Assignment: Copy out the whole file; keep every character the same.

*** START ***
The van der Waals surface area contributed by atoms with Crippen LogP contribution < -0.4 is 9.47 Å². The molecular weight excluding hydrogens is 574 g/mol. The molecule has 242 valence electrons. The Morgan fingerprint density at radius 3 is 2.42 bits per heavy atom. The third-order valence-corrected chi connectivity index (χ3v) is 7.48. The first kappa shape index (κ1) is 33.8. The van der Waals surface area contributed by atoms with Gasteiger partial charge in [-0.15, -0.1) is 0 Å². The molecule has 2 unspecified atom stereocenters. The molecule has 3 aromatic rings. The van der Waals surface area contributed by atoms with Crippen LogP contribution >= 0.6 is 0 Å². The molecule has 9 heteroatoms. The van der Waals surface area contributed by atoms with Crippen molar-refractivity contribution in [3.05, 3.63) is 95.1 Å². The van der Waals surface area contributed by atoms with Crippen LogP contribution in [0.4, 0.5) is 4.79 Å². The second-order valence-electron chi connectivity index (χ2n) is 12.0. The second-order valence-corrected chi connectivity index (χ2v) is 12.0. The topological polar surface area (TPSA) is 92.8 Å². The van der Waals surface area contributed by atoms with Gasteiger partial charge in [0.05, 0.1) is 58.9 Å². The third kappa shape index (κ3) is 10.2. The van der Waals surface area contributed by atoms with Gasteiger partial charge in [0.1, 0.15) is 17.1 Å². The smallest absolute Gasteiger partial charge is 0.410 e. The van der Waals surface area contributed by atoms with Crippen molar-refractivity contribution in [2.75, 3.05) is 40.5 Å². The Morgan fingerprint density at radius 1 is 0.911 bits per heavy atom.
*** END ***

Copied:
The van der Waals surface area contributed by atoms with Crippen LogP contribution < -0.4 is 9.47 Å². The molecular weight excluding hydrogens is 574 g/mol. The molecule has 242 valence electrons. The Morgan fingerprint density at radius 3 is 2.42 bits per heavy atom. The third-order valence-corrected chi connectivity index (χ3v) is 7.48. The first kappa shape index (κ1) is 33.8. The van der Waals surface area contributed by atoms with Gasteiger partial charge in [-0.15, -0.1) is 0 Å². The molecule has 2 unspecified atom stereocenters. The molecule has 3 aromatic rings. The van der Waals surface area contributed by atoms with Crippen LogP contribution >= 0.6 is 0 Å². The molecule has 9 heteroatoms. The van der Waals surface area contributed by atoms with Crippen molar-refractivity contribution in [3.05, 3.63) is 95.1 Å². The van der Waals surface area contributed by atoms with Crippen LogP contribution in [0.4, 0.5) is 4.79 Å². The second-order valence-electron chi connectivity index (χ2n) is 12.0. The second-order valence-corrected chi connectivity index (χ2v) is 12.0. The topological polar surface area (TPSA) is 92.8 Å². The van der Waals surface area contributed by atoms with Gasteiger partial charge in [0.05, 0.1) is 58.9 Å². The third kappa shape index (κ3) is 10.2. The van der Waals surface area contributed by atoms with Gasteiger partial charge in [0.1, 0.15) is 17.1 Å². The smallest absolute Gasteiger partial charge is 0.410 e. The van der Waals surface area contributed by atoms with Crippen molar-refractivity contribution in [2.75, 3.05) is 40.5 Å². The Morgan fingerprint density at radius 1 is 0.911 bits per heavy atom.